In February 2005, police officers shocked Robert C. Heston with a Taser weapon for 75 seconds, causing cardiac arrest. Today, the Ninth Circuit Court of Appeals has upheld a jury's finding that Taser International, Inc., should have warned of the dangers involved.
Tasers send a stream of electricity that incapacitates a victim's neuromuscular function. Police use them to neutralize a threat non-lethally. However, past reports indicate patterns of Taser misuse.
On the day of the incident, Heston's father called the cops when his son was acting erratically. Heston was tased, fell into cardiac arrest, and was taken off of life support the following day.
This is the first case that has found Taser Inc. liable for injury or death due to its product. Prior to this, Taser has successfully argued that its weapon is safe if used properly. But on June 7, 2008, a California District Court ruled Taser should have known that "prolonged exposure may pose a risk of cardiac arrest." Furthermore, its risk warnings were inadequate.
Originally, damages were approximately $6.4 million. However, the jury believed Heston was 85% responsible for the incident, so the figure was reduced to $153,150. The Appellate Court then reduced this to $150,000.
In 2008, Amnesty International issued a report detailing the abuse of Taser use by the police. Amnesty "linked 334 deaths to the use of Taser guns between 2001 and August 2008… 90% of the Taser deaths examined involved people who were unarmed and did not appear to present a serious threat to the officers. A large number of the fatalities involved misuse of the weapons, including multiple Taser shocks or exposing suspects to prolonged shocks."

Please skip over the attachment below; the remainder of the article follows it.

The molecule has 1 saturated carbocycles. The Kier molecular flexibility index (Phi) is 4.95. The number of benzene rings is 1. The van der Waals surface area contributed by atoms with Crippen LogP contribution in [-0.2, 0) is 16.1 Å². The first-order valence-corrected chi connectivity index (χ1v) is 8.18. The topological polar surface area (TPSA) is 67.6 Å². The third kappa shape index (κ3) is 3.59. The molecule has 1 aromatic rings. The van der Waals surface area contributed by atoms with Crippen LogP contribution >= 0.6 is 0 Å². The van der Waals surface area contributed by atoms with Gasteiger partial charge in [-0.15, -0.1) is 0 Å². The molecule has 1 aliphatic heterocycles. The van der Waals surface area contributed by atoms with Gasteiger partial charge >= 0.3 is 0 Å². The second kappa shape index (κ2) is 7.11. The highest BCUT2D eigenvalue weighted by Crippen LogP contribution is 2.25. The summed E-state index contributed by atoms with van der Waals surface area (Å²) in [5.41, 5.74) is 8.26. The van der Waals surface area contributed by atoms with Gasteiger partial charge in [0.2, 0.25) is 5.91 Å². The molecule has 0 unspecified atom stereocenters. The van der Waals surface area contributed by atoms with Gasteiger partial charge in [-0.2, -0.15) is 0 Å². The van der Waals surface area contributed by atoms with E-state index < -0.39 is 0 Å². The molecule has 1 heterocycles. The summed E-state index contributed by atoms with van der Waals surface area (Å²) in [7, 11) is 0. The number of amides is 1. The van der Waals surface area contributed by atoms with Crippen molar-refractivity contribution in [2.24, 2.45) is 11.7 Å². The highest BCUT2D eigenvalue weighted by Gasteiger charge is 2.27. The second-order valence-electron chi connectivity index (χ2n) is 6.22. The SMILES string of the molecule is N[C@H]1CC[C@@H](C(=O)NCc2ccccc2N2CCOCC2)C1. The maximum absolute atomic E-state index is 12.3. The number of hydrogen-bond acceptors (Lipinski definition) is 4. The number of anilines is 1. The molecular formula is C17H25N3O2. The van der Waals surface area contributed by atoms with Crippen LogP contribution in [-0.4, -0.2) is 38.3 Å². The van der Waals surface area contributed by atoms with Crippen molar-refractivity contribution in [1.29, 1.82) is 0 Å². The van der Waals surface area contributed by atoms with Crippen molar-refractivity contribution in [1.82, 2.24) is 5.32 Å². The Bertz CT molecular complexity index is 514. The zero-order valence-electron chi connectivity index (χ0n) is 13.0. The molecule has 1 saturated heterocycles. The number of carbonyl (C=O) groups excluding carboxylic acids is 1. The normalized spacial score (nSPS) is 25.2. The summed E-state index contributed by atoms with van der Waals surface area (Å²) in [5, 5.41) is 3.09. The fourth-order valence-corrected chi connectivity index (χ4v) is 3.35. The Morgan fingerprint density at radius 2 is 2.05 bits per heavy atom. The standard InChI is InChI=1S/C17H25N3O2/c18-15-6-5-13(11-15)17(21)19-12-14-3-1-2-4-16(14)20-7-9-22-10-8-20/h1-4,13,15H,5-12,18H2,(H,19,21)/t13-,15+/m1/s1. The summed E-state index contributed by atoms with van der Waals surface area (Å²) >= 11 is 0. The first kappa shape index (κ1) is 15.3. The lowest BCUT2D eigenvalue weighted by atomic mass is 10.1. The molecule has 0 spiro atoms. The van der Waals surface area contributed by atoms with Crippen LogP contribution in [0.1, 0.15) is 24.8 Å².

If you would like more information about how negligence and accident cases work in the state of New York, I encourage you to explore my educational website. If you have legal questions, I urge you to pick up the phone and call me at 516-487-8207 or by e-mail at email@example.com to answer your questions. That's what I do every day. I welcome your call.
Gerry practices law exclusively in the State of New York. Within New York he practices primarily in the following counties: New York, Brooklyn, Queens, Bronx, Staten Island, Nassau and Suffolk. Technically, Brooklyn is known as "Kings County," and Manhattan and New York City are known as "New York County." Staten Island is known as "Richmond County." These counties make up the New York metropolitan area.